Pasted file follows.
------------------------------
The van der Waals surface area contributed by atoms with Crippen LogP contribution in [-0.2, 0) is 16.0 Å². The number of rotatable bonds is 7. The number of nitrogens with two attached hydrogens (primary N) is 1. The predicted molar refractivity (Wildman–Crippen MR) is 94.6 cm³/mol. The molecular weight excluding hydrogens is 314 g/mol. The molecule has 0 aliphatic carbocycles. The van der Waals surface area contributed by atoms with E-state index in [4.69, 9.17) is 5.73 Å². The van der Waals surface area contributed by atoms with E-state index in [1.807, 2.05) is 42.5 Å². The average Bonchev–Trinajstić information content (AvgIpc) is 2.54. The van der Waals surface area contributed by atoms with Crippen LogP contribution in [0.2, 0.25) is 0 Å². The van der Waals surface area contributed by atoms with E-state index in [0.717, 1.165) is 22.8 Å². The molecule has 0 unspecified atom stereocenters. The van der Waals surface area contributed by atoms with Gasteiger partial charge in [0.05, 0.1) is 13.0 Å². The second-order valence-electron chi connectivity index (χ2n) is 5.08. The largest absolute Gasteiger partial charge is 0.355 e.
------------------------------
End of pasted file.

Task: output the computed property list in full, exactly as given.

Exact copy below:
The van der Waals surface area contributed by atoms with Crippen LogP contribution in [-0.2, 0) is 16.0 Å². The number of rotatable bonds is 7. The number of nitrogens with two attached hydrogens (primary N) is 1. The predicted molar refractivity (Wildman–Crippen MR) is 94.6 cm³/mol. The molecular weight excluding hydrogens is 314 g/mol. The molecule has 0 aliphatic carbocycles. The van der Waals surface area contributed by atoms with E-state index in [4.69, 9.17) is 5.73 Å². The van der Waals surface area contributed by atoms with E-state index in [1.807, 2.05) is 42.5 Å². The average Bonchev–Trinajstić information content (AvgIpc) is 2.54. The van der Waals surface area contributed by atoms with Crippen LogP contribution in [0.2, 0.25) is 0 Å². The van der Waals surface area contributed by atoms with E-state index in [0.717, 1.165) is 22.8 Å². The molecule has 0 unspecified atom stereocenters. The van der Waals surface area contributed by atoms with Gasteiger partial charge in [0.05, 0.1) is 13.0 Å². The second-order valence-electron chi connectivity index (χ2n) is 5.08. The largest absolute Gasteiger partial charge is 0.355 e.